Hope Star from Hope, Arkansas on November 15, 1937 · Page 1
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Hope Star from Hope, Arkansas · Page 1

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Hope, Arkansas
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Monday, November 15, 1937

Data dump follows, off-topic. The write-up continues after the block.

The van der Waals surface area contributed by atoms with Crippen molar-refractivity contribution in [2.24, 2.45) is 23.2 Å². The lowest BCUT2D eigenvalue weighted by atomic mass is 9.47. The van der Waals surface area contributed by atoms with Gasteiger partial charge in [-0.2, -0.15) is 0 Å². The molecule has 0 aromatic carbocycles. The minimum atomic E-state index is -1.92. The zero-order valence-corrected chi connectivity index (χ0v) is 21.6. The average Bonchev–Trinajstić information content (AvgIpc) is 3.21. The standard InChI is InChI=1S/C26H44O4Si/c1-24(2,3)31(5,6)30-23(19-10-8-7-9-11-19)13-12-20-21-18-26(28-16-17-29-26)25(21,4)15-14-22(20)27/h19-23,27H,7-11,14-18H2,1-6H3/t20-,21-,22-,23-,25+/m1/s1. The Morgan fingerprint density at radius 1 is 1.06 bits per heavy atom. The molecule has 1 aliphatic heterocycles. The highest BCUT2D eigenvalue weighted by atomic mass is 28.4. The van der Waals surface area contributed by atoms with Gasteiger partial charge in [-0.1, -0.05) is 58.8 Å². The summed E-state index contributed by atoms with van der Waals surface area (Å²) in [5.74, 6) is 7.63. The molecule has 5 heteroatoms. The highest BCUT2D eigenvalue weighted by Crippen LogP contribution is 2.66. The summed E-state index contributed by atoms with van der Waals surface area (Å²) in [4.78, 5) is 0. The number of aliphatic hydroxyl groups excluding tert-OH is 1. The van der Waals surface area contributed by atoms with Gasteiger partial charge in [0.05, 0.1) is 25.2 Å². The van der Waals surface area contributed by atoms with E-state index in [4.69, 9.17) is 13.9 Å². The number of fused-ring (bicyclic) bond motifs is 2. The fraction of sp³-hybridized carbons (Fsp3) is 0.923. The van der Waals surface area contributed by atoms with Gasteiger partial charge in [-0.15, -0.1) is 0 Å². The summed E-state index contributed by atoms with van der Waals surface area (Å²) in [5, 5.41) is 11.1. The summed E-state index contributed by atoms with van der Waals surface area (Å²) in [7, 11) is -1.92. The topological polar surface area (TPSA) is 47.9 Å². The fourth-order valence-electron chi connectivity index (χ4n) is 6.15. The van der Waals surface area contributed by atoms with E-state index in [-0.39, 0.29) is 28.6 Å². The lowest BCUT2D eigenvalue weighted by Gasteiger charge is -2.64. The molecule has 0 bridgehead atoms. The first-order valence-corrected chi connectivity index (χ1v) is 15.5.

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Late News Flashes Strange Present! Accident PRESCOTT, Ark.—(/P)-_E. B. Wise, of Little Rock, engineer of the Missouri Pacific's Stinchine Special, received treatment at a hospital here Monday for grave injuries suffered in n strwitfc anti-climax to a relatively harmless accident. Wise brought his train to a stop near here Sunday night in lime to avoid crushing a car that had stalled on the track. When the engineer came down from his cab to assist in removing it the car toppled'over in a ditch, crushing him. The car's only passenger, the Rev. Bricc Barton, rural pastor, was hurt but slightly. Stale Supreme Court MTTI.E ROCK—(/P)—The Arkansas Supreme Court held Monday that the widow of the late W. R. Dyess, WPA administrator for Arkansas, who was killed in the Goodwin plane crash January .M, 1036, was entitled to double-indemnity payments on $113,000 life insurance policies. — <£ The decision, which would tnnko the » 1/1 *ii pnlicy settlement $30,000, affirmed a Local Committee Hope Star Name,d in Jobless Census for Hope Mayor Graves Appoints Group.to Work With Postmaster TO BEGIN TUESDAY President Roosevelt Urges Quick Return of Report Cards Appointment of u Mope committee WIIK announced Monday by Mayor Albert Graves In assist in the local end of the national unemployment census which will bo undertaken Tuesday by the Postoffico Department. Tuesday every postofficc in America will distribute- report curds to residences, ixwloffice boxholdcrs, and to cullers sit the general-delivery window in the pustoffice, asking jobless persons to register. The curds <ire to he returned to the postffice, or given to the letter-carrier. No postage is required. Mayor Groves' committee, appointed at the request cif Postmaster Aohcrt M. Wilson, follows: Charles Rcynerson, chairman; Wayne P. Fletcher. Robert M. Wilson, Mrs. Siillie M. Brocning, Mrs. Flora Cotton Slater. G. T. Cross, Edward Waytc, John Guthric, Guy E. Bay.se, Wayne If. England, the Rev. W. R. Hamilton, the Rev. Bert Webb, A. W. Stubbc- man and A. II. Washburn. judgment by Pulnski circuit court and was against the Equitable Life Assurance Society of the United Stales. The supreme court also affirmed n Hompstoad circuit court decree that the Pyramid Life Insurance company must pay $1,000 on an insurance policy to Mr. and Mrs. Albert B. Patten for the death of their son, Albert, Jr., in 1D3C. The company contended the policy had lapsed. Kldmip Victim Dies HUNTINGTON, W. Vn.— (/P)— Dr. James I. Seder, 70, kidnap victim who was held 10 days in an abandoned coal mine in what federal agents declared to be a futile $50,000 extortion plot, died Monday of pncumonin. The physician who attended the former state superintendent of the Anti-Saloon League said "death undoubtedly was caused by exposure" during the time the patient was held captive. WEATHER. Arkansns^O^aMwnal rams j/ofrtey nighi, colder west portion, freezing northwest; colder Tuesday, much colder south Tuesday night. VOLUME 39—NUMBER 28 HOPE, ARKANSAS, MONDAY, NOVEMBER 15,1937 PRICE 5t CONGRESS IN SESSION Roosevelt Explains U WASHINGTON - (l\>\ - President Roosevelt appealed to the iwlion Sunday night for whole-hearted co-operation in a "complete, honest and accurate" census of thc''inemploycd this week. , In a country-wide radio broadcast .from the White House, he said the huge tnsk to be inaugurated Tuesday wiis necessary to furnish facts upon which the administration hopes to base a sound, long-range program of rc- cmployment. Unemployment, lie ob- servrrl, had delayed the balancing of the national budget. Asserting lhat unemployment relief is "of course, not the permanent cure," Mr. Roosevelt said. "The permanent cure lies in finding suitable jobs in industry and agriculture for all willing workers. It involves co-operative effort and planning which will lead to the absorption of this umuscd manpower in private industry." The AiniTir.-m Federation of Labm in iLs latest estimate of unemployed placed the number of tlio.se without work in Kepli-mbcr at 8,000,000. While the president spoke, Census Administrator John D. Diggers was making final preparations for distribution through the postal .service of more tliiin 85,000,0(10 census forms which will go to every adult in the land on Tuesday. Tho.so wholly without work or only |/,irlly employed are asked to fill out the questionnaires and return them, postage free, to the government, _ From the answers, which must be in by midnight, November 20, the administration hopes to determine: The number of unemployed nnd those who work only part time; their age groups ami geographical locations and the type of work for which they fire be.sl suited. Tariff Damaging Trade in Cotton Foreign Nations Buy Cotton Whore They Can Sell Own Goods Hurl in Mine Blast CLARKSVILLE, Ark.-</!V-A gns explosion in the Sunshine anthracite mine near Spadra injured five miners, n mine supervisor said Monday. All were burned about the head. Red Cross Drive Near J400 Mark Hope Basket Company Employes Contribute $71.85 to Cause The Hempstead County Red Cross roll fund climbed to nenr the $400 mark Monday when a second Hope industrial firm reported contributions from employes. John Guthrie, chairman of the drive for Hope Basket company, reported a total of J71.85 from employes of the company. This tabulation brought the total to dntc to-,$383:85. < •' ' ' •Ihe canvass will continue this week. The county membership quota is 750. Persons missed in the canvass may leave contributions nt either the Citizens National bank or First National bank. Previously reported $322.00 Basket Company Employes RED CROSS WASHINGTON -(/!>)- Secretary of Agriculture Wallace described international trade barriers Sunday as the greatest handicap to Southern cotton producers. His mutual report to President Hoosevelt urged immediate remedies to .stimulate foreign consumption of the South's bumper cotton crop. Other recommendations for cotton included: A crop adjustment program to bul- (Continued on Page Three) 1. Did George Washington have any children'.' 2. What are Rhodes scholarships? 3. Everyone know.s the 25lh wedding anniversary is silver and the 50th gold, but do you know what yc;.rs are denoted by calico, wood, and tin'.' 4. How many federal peiiiten- taries are there in the United States? Where are they located? 5. Does any state of the Union prohibit divorces? Answers on C'liisslfU'd Page Arthur Slay ton Imon Peyton G. H. Hatton Charles E. Cash T. C. Galloway Fred Johnson Charles Crulchfi«lri Jr. Mary Taylor Frank Flenoy .. . . Charley Gilky . Lee Taylor Vecley Powell Frank Smith V alter Lee Allen Abb Simmons Lewis Prwcll Harriso'i Green John Lawrence Mill-hum Ellis . Ted Hcndrix . Grady Heard Curtis Urrey D. G. Green C. M. Rogers Homer WhiUen Smith Vaughn Hugh West Luther Ellis W. H. Smith Oliver Simpson Earl Bearden Cannon Aslin Henry Taylot- Robert Mayton . Lester Osborn C. D. Rogers William Ellis Doyle Bruce- Owen Hollis Joe. Mayo Autry Wilson Mao Bell Revis D. A. Bowden Ellis Brown Christcen Smith 1.00 1.00 1.00 1.00 .25 1.00 1.00 .25 .25 .25 .25 .25 .25 .50 .25 .50 .25 1.00 1.00 1.00 1.00 1.00 1.00 .25 1.00 1.00 1.00 1.00 .25 1.00 .25 ,25 1.00 .25 .25 .25 .25 1.00 .25 .35 .25 .25 1.00 .25 1.00 (Continued on Page Six) Used Clothing Is Asked Tuesday for Students in Need P.-T. A. Pleads for Public Support in City-Wide Canvass TO CALL AT HOMES Clothing Will Be Sorted ' and Then Remodeled by the WPA, Mrs. Charles O. Thomas, P.-T. A. welfare chairman, appealed for citywide support Monday as committees prepared to canvass the city Tuesday for old clothing lhat will be remodeled and donated to needy Hoix> school children. Mrs. Thomas said the need for clothing was urgent, pointing out that the list of absentees from school was longer than usual Monday because improper clothing made it impossible for children to attend school during rainy weather. Unless clothing is provided at once additional students will be forced to drop out of school because of rain and cold weather, Mrs. Thomas said. A canvass of the entire residential area of Hope will be made by 28 members of the P.-T. A. units of Hope Tuesday in search of used clothing, shoes, boots, coats or any other wearing apparel. ' To Canvass City The committees for each school will meet at the high school building at 8:45 a. m. where they will be assigned streets and given final instruction for the one-day canvass. All persona having used clothing, old shoes or any think that can be woen that they wish to donate are asked , to have these articles ready j.vhenjthe solicitors call. Jf you have additional coat racks not in 'lise, the colicitors will take them. After the clothing is once gathered it will be hung on these racks and assorted, then remodeled by the WPA sewing room and distributed to the needy children of Hope. Persons who do not have old clothing—but wish to donate to this cause- may contribute cash which will be used to purchase lining for coats, thread and other materials that will go to help remodel clothes. Merchants of Hope will not be canvassed for cash—but broken lots of buttons, snaps, fhoc strings and any other articles will be appreciated. A merchant wishing to donate such material may call Mrs. Thomas, telephone 7'16, and n messenger will be sent for it. Thin canvass for needy school children was originally planned for last week, but was postponed because of the Little Rock Methodist conference to allow Methodist women time to sort usd clothing that they wish to donate. At 8:45 n. in. Tuesday The committees for the one-day canvass are asked to meet at the high school building at 8:45 a. m. Tuesday to bo assigned to streets. The committees: For the high school—Mrs. J. R, Williams, chairman; Mrs. Jim Henry, Mrs. died Hall, Mrs. E. P. Young, Mrs. C. Cook, Mrs. Dcwey Bush, Mrs. C. B. Presley. 'Oglcsby school—Mi;s. Charles O. Thomas, chairman; Mrs. Cecil Weaver, Mrs. A. B. Patten, Mrs. A. E. Morsani, Mrs. James Bowden, Mrs. S, L. Murphy, Mrs. Miingus Jones. Brookwood school — Mrs, R. D Franklin, chairman; Mrs. A. E. Slonc- quist, Mrs. A. W. Stubbeirmn, Mrs. E. L. Archer, Mrs. Willard Hargravcs, Mrs. George Duke, Mrs. Dcwey Hendrix. Paisley school—Mrs. It T. Wilson, chairman; Mrs. Mack Duffic, Mrs Logan Bailey, Mrs. Clinc Franks, Mrs Edwin Stewart, Mrs. Martin Pool, Mrs. Sweeney Copeland. The committees will canvass each Ward in Hope. Achievement Day Winners Miss Melva Bullington announced over the week-end the winners of the contests held at the Achievement Day program of home demonstration clubs in Hope November 12 as follows: Individual Canning 1. Mrs. Lee Garland, Allen H. D. C. 2. Mrs. Wilbur D. Jones, Ozan H. D C. 3. Mrs. Cha.s. Locke, Ozan H. D. C. 4. Mrs. R. L. Lcwallcn, Green Las- ctcr H. D. C. 5. Mrs. G. W. Camp, Hinton H. D. C. (i. Mrs. Eugene Goodlett, Ozan D. D. C. 7. Mrs. Alma Hanna, Ozan H. D. C. S. Mrs. Ben Stuart, Ozan H. D. C. D. Mrs. Floyd Matthews, Ozan H D. C. 1C. Mrs. W. A. Fowler, Hopewell. H. D. C. Pantry Stores 1. Ozan-St. Paul Home Demonstration club. 'i. Allen Home Demonstration club. 3. Green Laseter Home Demonstration club. 4. Centerville Home Demonstration club. 5. Rolton Home Demonstration club. Educational Features From (he Pantry Stores 1. Farm Security Administration. 2. Ouin-St. Paul H. D. C. 3. Hopewell H. D. C. 4. Allen H. D. C. 5. Centerville H. D. C. individual Canning Best Tomatoes: 1. Mrs. Wilbur D. Jones, Ozan H. D. C. 2. Mrs. P. J. Holt, Allen H. D. C. 3. Mrs. O. A. McKnight, Bright Star H. D. C. Okra: 1. Mrs. Eugene Goodlett, Ozan St. Paul H. D. C. 2. Miss Faye Samuel, Allen H. D. C. Green Beans; 1. Mrs. Walter Baber, Ozan-St. Paul H. D. C. Z. Mrs. Lee Garland, Allen H. D. C. 3. Mrs. Earl Ross, Green Laseter H. D. C. String Beans: 1. Mrs. Buel Daniels, Belton H. p. C. 2. Mrs. Wilbur D. Jones, Ozan-St. Paul H. D. C. 3. Miss Evelyn Harrison, Bright Star H. D. C. English Peas: 1 Mrs. Jenks. 2. Mrs. (Continued on Page Six) On Account of All These Pleasant Distractions; the Bobcats Went Ahead to Beat Russellville Friday Night TOP—RulliiR over the Hopc-BusscUvllle football game here last Friday night were the Homecoming Queen and her four maids. Left to riRht they arc: Miss Pbena Mlinn and Miss Ma»y Wilson, Mnids, Miss Cnrleiic Uruncr, queen; Miss Marian Smith and Miss Jennie Sue Moore, maids, ; ;t MIDDLE LEFT—Queen Cnricnc( presents n wreath of flowers to Cnpuiln Batson of ftusscllvllle, nnd a 'football to 'Captain Kclll) of Hope, nl the ceremony in mldflcld. Mnyor Albert Graves is in Hie background, while mi Interested spectator is the mayor's small son. MIDDLE RIGHT—Queen Carlenc and Captain Kclfh return to the Hope bench. BOTTOM LEFT—Hugh Reese catches a pass from Noble Masters, paving the way for another Bobcat touchdown. Two Russellville players Just missed batting it down. BOTTOM RIGHT—Here's a point after touchdown, kicked by Woodrow Parsons, who made good on three of four tries. The striped ball appears in the upber lefllumd corner, hearting for Ihe goalposts. •Photo by The Star Roosevelt Speaks for Remedying of Injustices in Tax Pledges to Remove Ob- • stacles to "Productive Enterprise" $5,000 EXEMPTION House Committee Fixes Figure — Senator Miller Sworn in WASHINGTON; - iff) - President Roosevelt . recommended the removal of tax injustices to "encourage productive enterprises" Monday in submitting a . i ouivpoint legislative program to. congress. • , .In his message opening the special session the president asked for "early action" on : legislation on farm crop control, wages and hours, reorganization of the executive branch, and the planning of natural resources. Mr. Roosevelt did not ask action otx tax revision at the special session. Meanwhile, the house tax subcommittee agreed tentatively to exempt all corporations having a $5,000 net Income, or less, from the undistributed profits tax. Miller Takes Oath WASHINGTON.— (/P)-Jfohn E. Miller took tlie oath of office Monday as the senator from Arkansas succeeding thQ' late Joseph T..' Robinson. He was escorted to the vice presi-/ J dent's rostrum by Senator Hattie W/ Caraway. .-..,-,.', .;.. . . ' .',, Tells Wirig" / V Story Sea Rescue • •-' ".' v^-w-i^M^--':^'- f ' * '/ ; Sharks Pulled Seamen 1 : Through Lif e'-Rihgs-^ - ' One Went Mad" NORFILK, ' . Va.— {/r>-Fifteen disheveled survivors, of, the sinking Saturday of the Greek Freighter Tzenny . Chandris arrived here Monday aboard the coast guard cutter Mendota and, through interpreters, told a graphic story of men against the" sea. The captain .'of the crew of 28, 7 of whom lost their lives, bore a bright gash across the nose to witness his story of how 'one seaman on. a raft with him went mad in the harrowing . hours before rescue and bit his captain in the face" before he died. Joseph Cbrrie, 49, English seaman, said he felt the heavily-laden freighter give two lurches and "I walked off the deck into water." He couldn't swim, but grabbed a piece of timber and kept afloat, fighting off sharke that nipped at his ankles. , • "I was the last to leave the ship, and .he last to be picked up," he said; All of the rescued men suffered from parched throats, but whether any were seriously ill could not be learned immediately. Commander Henry Coyle of the Mendota said he was told that two crewmen jumped from the strick ship without life-preservers and drowned, A third was pulled through his life- belt by a shark. A fourth, the one who went mad, died on the raft. Milburn Awarded $3,OOOJ)amages Federal Jury at Texarkana Returns Verdict for Hope Man A federal district court jury at Texarkana awarded C. R. Milburn danv. ages of $3,000 against the Southwestern Gas and Electric company Saturday as the November term of court adjourn* ed. The plaintiff sought $60,000 damages for personal injuries received at Hope when his car was in collision with a truck owned by the defendant The mishap occurred last June 11. The trial opened Thursday morning before Judge Heartsitl Ragon, of Fort Smith. The jury, dliberated for a time Friday night, but did not return a verdict until around 10:45 a. m. Saturday, Court adjourned at noon and will not open again this term unless a spe-t cial session is called. The Pelican flower of tropical America, when viewed from the side, closely resembles the bird for which it is named. Cotton NEW ORLEAJHS.-(5>)—New Orleans December cotton opened Monday at 7,91 end closed at 7,90. Spot cotton closed steady. 10 points lower, middling 7.97.